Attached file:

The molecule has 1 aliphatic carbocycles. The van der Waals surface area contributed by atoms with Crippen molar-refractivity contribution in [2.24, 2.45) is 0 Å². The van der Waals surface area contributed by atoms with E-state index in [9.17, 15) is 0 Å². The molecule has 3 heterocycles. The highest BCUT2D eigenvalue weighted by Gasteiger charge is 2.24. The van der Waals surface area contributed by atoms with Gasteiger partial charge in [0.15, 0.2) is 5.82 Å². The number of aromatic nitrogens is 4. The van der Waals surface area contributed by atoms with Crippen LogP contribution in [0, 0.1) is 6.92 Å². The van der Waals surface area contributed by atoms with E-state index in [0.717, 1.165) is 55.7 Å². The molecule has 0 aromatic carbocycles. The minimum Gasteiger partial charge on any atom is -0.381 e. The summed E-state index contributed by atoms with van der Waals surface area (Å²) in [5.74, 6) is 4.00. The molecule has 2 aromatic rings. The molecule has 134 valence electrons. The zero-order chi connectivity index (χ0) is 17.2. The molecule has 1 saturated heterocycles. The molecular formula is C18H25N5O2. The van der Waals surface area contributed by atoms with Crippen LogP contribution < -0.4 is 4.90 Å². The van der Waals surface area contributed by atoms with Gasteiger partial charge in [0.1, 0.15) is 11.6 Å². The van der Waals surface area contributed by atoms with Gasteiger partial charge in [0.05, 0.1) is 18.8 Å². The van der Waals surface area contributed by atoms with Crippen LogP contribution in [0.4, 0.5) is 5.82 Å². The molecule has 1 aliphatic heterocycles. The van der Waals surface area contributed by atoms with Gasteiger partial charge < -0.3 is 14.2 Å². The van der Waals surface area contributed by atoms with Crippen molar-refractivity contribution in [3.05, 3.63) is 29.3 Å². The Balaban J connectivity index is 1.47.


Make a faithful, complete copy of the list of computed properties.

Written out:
The molecule has 1 aliphatic carbocycles. The van der Waals surface area contributed by atoms with Crippen molar-refractivity contribution in [2.24, 2.45) is 0 Å². The van der Waals surface area contributed by atoms with E-state index in [9.17, 15) is 0 Å². The molecule has 3 heterocycles. The highest BCUT2D eigenvalue weighted by Gasteiger charge is 2.24. The van der Waals surface area contributed by atoms with Gasteiger partial charge in [0.15, 0.2) is 5.82 Å². The number of aromatic nitrogens is 4. The van der Waals surface area contributed by atoms with Crippen LogP contribution in [0, 0.1) is 6.92 Å². The van der Waals surface area contributed by atoms with E-state index in [0.717, 1.165) is 55.7 Å². The molecule has 0 aromatic carbocycles. The minimum Gasteiger partial charge on any atom is -0.381 e. The summed E-state index contributed by atoms with van der Waals surface area (Å²) in [5.74, 6) is 4.00. The molecule has 2 aromatic rings. The molecule has 134 valence electrons. The zero-order chi connectivity index (χ0) is 17.2. The molecule has 1 saturated heterocycles. The molecular formula is C18H25N5O2. The van der Waals surface area contributed by atoms with Crippen LogP contribution < -0.4 is 4.90 Å². The van der Waals surface area contributed by atoms with Gasteiger partial charge in [0.1, 0.15) is 11.6 Å². The van der Waals surface area contributed by atoms with Gasteiger partial charge in [0.05, 0.1) is 18.8 Å². The van der Waals surface area contributed by atoms with Crippen LogP contribution in [0.4, 0.5) is 5.82 Å². The molecule has 1 aliphatic heterocycles. The van der Waals surface area contributed by atoms with Gasteiger partial charge < -0.3 is 14.2 Å². The van der Waals surface area contributed by atoms with Crippen molar-refractivity contribution in [3.05, 3.63) is 29.3 Å². The Balaban J connectivity index is 1.47.